You may not be able to go anywhere right now, least of all to a fun-in-the-sun Spring Break destination, but that doesn't mean you can't at least enjoy a few Spring Break cocktails while you're sitting at home.
We found a few cocktails you can make at home to help you feel like you're on Spring Break. Our goal was to avoid the complicated umbrella drinks that call for little-known liqueurs that require a special trip to the liquor store.
Depending on which state you live in, you should be able to buy most of these ingredients at your local grocery store.
Here are five at-home cocktails you can make in the comfort of your own home. So put on your favorite swimsuit or Aloha shirt, beam a beach webcam to your TV, and enjoy your cocktails.
Daiquiris and Margaritas
There are a number of ways you can make daiquiris (rum-based drinks) and margaritas (tequila-based drinks). You can make simple, original recipes, like a lime daiquiri, which is just rum, lime juice, and simple syrup.* You can also make a classic margarita with tequila, triple-sec, and lime juice. In both cases, just mix them in a shaker, and serve them in a cocktail glass over some ice.
You can get a little more colorful with your margaritas and daiquiris by buying some pre-made mix at the grocery store. Just add tequila or rum, the mix, and some ice, blend it in the blender, and you've got yourself a frozen party.
But if you want to get really creative, you can make a banana daiquiri by blending 2 large bananas, a cup of coconut milk, 1 juiced lime, a cup of sugar, 6 cups of ice, and 4 ounces of white (clear) rum. (Be careful! This makes four drinks; halve the recipe if you only want two.)
You can do the same with a classic frozen margarita: 1 cup of lime juice, 1/2 cup of triple sec, 2 tablespoons of agave syrup or simple syrup, 6 cups of ice, and 8 ounces of tequila. Blend it until it's like a slushy and serve. (This is also a four-drink recipe.)
* Simple syrup is a basic ingredient of many cocktails and even iced tea. Mix a cup of sugar into a cup of water, bring it to a boil, and stir it until the sugar has completely dissolved. Let it cool, and then refrigerate it.
While a mimosa may typically be a Sunday brunch drink — many brunch spots will serve bottomless mimosas — it's a refreshing drink that, according to legend, was invented by Alfred Hitchcock. But it's more likely that it was invented by a bartender at the Ritz Hotel in Paris in 1925.
You typically make a mimosa with equal parts champagne and chilled citrus juice, usually orange juice, but you can also make it with grapefruit juice. For a real treat, juice a several red grapefruits or oranges, chill the juice for a couple hours, and then add an equal amount of prosecco, champagne, or sparkling white wine.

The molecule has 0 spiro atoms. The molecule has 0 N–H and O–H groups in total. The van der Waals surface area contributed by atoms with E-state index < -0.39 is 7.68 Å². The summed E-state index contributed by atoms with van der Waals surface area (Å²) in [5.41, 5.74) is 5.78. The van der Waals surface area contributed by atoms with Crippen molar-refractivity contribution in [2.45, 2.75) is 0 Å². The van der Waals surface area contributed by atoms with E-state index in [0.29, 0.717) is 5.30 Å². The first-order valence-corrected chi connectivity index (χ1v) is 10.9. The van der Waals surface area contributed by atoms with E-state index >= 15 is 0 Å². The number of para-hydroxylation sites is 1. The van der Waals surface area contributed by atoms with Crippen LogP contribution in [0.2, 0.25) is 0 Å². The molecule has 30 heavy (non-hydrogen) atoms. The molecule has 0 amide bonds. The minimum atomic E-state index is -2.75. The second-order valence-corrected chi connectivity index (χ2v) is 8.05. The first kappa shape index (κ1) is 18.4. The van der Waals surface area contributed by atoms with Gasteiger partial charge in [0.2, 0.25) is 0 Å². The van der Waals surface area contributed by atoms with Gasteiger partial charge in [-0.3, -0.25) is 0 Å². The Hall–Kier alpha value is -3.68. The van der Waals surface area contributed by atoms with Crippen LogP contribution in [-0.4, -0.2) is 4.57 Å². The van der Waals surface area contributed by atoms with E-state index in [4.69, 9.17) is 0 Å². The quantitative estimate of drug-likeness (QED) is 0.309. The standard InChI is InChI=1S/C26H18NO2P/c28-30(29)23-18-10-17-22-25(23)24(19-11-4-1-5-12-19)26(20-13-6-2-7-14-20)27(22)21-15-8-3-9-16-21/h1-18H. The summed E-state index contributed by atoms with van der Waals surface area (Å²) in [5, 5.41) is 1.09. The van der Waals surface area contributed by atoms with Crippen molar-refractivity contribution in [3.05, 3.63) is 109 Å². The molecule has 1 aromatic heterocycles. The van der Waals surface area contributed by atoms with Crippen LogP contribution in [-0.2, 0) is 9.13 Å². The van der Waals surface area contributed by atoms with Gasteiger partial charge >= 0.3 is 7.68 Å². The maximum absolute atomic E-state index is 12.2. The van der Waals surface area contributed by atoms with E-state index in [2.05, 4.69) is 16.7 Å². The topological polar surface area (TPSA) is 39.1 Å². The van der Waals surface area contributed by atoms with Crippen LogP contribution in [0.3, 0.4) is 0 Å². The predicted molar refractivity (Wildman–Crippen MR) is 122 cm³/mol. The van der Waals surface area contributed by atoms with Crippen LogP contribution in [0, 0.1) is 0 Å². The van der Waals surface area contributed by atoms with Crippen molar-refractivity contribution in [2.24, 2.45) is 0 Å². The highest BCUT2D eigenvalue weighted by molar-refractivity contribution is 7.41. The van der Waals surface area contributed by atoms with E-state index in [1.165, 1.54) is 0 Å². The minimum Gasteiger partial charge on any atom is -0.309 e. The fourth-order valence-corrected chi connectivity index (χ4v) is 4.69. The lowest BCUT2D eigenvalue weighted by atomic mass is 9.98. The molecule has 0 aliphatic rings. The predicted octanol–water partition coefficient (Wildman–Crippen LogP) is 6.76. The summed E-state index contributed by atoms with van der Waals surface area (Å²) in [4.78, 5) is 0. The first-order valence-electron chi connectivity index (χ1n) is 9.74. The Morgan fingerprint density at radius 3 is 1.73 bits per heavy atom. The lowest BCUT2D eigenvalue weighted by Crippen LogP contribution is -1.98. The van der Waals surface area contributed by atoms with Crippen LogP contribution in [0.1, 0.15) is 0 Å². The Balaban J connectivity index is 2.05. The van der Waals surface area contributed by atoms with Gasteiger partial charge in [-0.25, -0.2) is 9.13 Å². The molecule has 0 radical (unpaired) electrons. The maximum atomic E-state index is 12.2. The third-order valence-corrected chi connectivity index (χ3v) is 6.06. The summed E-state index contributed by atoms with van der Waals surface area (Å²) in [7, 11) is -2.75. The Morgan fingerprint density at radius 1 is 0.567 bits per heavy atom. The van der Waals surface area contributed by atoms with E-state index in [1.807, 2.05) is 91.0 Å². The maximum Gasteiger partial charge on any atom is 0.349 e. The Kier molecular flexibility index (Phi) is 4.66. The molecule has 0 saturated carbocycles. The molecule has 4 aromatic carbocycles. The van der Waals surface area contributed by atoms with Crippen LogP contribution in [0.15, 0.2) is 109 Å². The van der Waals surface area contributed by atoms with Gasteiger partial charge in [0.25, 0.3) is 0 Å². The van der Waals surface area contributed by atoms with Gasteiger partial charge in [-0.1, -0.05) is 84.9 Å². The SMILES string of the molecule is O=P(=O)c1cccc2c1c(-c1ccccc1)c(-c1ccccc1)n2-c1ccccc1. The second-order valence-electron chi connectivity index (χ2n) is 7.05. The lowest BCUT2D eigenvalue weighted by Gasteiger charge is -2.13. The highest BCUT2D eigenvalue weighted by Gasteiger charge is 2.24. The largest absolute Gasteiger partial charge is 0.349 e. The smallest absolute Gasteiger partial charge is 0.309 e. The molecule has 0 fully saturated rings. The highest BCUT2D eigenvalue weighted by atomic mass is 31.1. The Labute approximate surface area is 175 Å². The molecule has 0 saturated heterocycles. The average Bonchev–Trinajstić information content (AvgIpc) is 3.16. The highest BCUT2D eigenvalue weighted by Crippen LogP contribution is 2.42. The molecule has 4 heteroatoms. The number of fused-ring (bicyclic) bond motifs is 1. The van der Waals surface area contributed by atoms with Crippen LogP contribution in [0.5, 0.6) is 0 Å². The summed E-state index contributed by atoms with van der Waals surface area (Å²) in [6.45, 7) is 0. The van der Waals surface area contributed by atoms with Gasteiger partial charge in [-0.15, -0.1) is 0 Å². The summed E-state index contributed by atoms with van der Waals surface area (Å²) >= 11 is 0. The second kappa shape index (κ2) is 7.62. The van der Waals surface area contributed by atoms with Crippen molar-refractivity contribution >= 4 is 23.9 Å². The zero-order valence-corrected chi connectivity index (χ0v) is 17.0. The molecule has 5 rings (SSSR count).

A favorite drink of Ernest Hemingway's when he lived in Cuba and Florida, a classic mojito doesn't have a lot of fancy fruit juices or anything.
According to AllRecipes.com, drop 10 fresh mint leaves and a lime wedge into a sturdy glass and then use a muddler to crush the mint and lime. (If you don't have a muddler, use the handle-end of a wooden spoon.) Drop in 2 more lime wedges, 2 tablespoons of white sugar or simple syrup, and then fill the glass with ice. Next pour in 1.5 ounces of white rum and fill it the rest of the way with carbonated water or soda water.
Another recipe, this time from the Dole Pineapple company, says to mix the ingredients above (leave out the soda water, add 3/4 ounce of pineapple juice instead) in a shaker with ice. Pour it into a glass, and then add soda water.
Sex on the Beach
It's just not Spring Break without a little Sex on the Beach. Er, the drink, not the — never mind.
This one is a little more complicated and might need a trip to the liquor store. Fill a shaker with ice, and then add in 1.5 ounces of vodka, 1/2 ounce Creme de Cassis (a sweet liqueur made from black currants), 1/2 ounce peach schnapps, 1/2 ounce orange juice, 1/2 ounce cranberry juice.
Shake the entire mixture and strain it into a glass filled with fresh ice. Pick up a few paper umbrellas from the liquor store while you're there, and stick one into an orange wedge placed on the rim of the glass.
_____ & _____
This one can be anything: Rum & Coke (also called a Cuba Libre), gin & tonic, vodka & cranberry, rum & lemonade. Basically, if you order any "[LIQUOR] and [SOFT DRINK]," it's suitable for a Spring Break beverage.
Pour two ounces of your favorite liquor into a highball glass or cocktail glass filled with ice. Then, pour in your other ingredient, usually about 3 – 4 ounces. Squeeze in a couple lime wedges and drop them into the drink.
Okay, it's not really a recipe, but for some of us, there's nothing better than a cold beer on a warm spring day. It's time to put away all the stouts and porters you might have enjoyed over the winter and break out the lighter lagers, pilsners, hefeweizens, and blondes. (Blondes are a Belgian beer that are very light and with a crisp, citrus flavor; Blue Moon beer is a blonde.)
If you're not a beer fan, then try a Lindeman's lambic (lam-BEEK). A lambic is also a Belgian beer, but it's fruit-flavored. You might like a framboise (raspberry), kriek (cherry), pêche (peach), and pomme (apple). And if that won't work for you — they're a bit pricey, but totally worth it — try a Schöferhoffer grapefruit beer from Germany. All of these beers are very sweet and refreshing on a warm day, so they'll certainly put you in a mind for spring.
Parker Gwen may not be able to mix your drinks for you, but if you need some barware, bar tools, or even an entire drinks cart, or want to get your outdoor space ready for warmer weather, we can help To learn more, please call us at firstname.lastname@example.org or visit our website for more information.